Oxford: no formal classes

By Hannah Rosenberg and Catherine Wang

Walking down the cobblestone streets in Oxford with a suitcase the size of a refrigerator, incoming freshman Cody Cohen ’05 arrived at Merton College for the first day of university. Walking up to check-in, Cohen was advised to use his real name, David, instead of his current nickname, Cody, short for his middle name, Dakota.

After helping him register, the student council representative, named James, asked Cohen, “Why don’t you just change your name and go by David? I used to go by Jimmy and once I got here, I changed to James.”

Cohen, who said he had “terrible grades but good test scores” in high school, was inspired to apply to Oxford by fellow Chronicle staff member Penn Lawrence ’04, who told him that he wouldn’t get into American universities because of his grades, but that his test scores could get him into Oxford.

Cohen randomly picked Merton College, one of 30 colleges at Oxford, which he now calls “a bad choice” since it was “one of the most academic, a lot of work but a really tight-knit community.”

His favorite thing about going to school in Oxford, where he graduated last June, was that he didn’t have to attend class. Although the university did provide lectures, attending was not mandatory, he said.

Instead, he and up to four other students met with a tutor for an hour once a week to be assigned an essay question and a list of 10 to 20 books that could be read to help with the essay. He would have a week to produce a 2,000 word essay and meet with the tutor to “hear what was wrong with it” and get another assignment. This method of learning allowed Cohen to work during the day and hang out with friends at night.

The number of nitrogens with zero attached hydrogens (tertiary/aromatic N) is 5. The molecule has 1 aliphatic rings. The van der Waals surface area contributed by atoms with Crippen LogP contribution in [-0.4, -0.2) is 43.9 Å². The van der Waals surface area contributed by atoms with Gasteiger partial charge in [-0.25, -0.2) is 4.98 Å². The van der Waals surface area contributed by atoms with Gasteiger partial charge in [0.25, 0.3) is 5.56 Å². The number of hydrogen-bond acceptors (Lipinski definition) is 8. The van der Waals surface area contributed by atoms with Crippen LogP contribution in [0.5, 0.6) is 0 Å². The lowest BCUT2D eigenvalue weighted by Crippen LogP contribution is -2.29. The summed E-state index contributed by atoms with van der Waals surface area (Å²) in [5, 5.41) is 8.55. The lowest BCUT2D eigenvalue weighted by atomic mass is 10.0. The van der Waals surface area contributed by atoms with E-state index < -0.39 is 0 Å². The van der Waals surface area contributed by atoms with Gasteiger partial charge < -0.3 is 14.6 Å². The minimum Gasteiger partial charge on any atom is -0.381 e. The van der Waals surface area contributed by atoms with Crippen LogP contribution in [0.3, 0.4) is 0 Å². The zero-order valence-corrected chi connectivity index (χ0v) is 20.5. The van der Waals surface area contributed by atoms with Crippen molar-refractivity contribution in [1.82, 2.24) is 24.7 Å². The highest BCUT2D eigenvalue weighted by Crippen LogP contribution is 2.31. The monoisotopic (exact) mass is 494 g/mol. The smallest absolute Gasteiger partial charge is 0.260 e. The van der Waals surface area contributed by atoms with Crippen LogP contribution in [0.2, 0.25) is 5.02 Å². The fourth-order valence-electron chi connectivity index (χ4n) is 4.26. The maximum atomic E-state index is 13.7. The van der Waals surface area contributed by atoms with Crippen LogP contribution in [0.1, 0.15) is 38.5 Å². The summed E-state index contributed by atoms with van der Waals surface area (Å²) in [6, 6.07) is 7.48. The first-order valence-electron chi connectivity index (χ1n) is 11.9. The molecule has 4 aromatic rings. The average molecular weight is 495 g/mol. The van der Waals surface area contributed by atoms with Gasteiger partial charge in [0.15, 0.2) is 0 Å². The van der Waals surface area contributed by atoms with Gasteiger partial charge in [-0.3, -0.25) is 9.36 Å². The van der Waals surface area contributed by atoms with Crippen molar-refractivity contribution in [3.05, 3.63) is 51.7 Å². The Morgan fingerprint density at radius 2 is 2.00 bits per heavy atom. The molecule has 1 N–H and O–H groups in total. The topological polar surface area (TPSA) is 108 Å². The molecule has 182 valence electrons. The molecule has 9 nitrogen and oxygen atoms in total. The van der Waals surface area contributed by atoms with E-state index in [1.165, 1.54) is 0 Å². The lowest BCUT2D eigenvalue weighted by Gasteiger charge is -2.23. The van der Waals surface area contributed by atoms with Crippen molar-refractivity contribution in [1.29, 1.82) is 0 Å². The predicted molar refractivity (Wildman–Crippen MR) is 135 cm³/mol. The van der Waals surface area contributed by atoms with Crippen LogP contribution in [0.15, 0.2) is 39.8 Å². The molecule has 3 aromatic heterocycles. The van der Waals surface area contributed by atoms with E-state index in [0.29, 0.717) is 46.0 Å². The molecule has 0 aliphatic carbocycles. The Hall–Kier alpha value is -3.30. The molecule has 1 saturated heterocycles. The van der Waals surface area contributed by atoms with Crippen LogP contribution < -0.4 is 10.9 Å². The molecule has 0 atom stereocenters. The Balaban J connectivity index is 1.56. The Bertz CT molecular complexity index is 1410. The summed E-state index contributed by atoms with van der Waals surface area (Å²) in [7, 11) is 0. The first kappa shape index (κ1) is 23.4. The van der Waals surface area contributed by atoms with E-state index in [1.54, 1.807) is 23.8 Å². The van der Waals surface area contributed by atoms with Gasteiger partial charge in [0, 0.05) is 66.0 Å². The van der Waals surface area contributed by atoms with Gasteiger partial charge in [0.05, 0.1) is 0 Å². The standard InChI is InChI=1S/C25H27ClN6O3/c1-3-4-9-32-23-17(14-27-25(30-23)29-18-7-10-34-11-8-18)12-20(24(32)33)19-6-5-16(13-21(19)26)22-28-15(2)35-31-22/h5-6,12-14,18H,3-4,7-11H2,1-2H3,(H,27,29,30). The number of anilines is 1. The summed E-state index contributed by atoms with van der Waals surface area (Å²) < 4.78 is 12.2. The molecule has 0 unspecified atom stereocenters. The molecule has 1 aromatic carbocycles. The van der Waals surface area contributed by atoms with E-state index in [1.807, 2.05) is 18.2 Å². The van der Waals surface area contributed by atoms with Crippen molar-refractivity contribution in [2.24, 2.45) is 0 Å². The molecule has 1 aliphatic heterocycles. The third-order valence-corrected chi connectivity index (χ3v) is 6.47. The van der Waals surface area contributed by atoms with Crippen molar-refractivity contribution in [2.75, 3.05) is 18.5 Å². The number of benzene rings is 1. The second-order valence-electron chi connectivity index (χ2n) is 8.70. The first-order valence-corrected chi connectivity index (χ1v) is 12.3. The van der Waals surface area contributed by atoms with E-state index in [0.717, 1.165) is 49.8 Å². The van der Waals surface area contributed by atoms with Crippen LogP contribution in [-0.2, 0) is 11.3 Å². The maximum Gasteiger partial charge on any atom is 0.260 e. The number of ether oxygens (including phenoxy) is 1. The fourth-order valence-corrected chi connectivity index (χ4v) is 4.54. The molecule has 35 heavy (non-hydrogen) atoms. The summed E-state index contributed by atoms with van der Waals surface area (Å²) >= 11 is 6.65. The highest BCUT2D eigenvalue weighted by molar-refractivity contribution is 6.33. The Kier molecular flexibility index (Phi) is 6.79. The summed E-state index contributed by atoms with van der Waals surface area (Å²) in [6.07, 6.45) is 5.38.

“It’s pretty pretentious,” Cohen said of the lifestyle in England. “Everyone there is very studious.”

Now at the Annenberg Graduate School of Journalism at the University of Southern California pursuing a master’s degree in journalism, Cohen is the opinion editor for the online newspaper, Neon Tommy, which will be officially published within the next week.

Cohen is also studying Chinese with the idea of working as a journalist in China.

“What occurred to me is I really don’t like sitting down, I need a job where I will be on my feet,” he said.

He recommends going to college abroad instead of taking a year abroad.

“If you want to experience culture in a certain country, taking a year abroad just shows what it is like to live in a country if only American people lived there,” he said. “Moving there is the best way to experience the culture of a country.”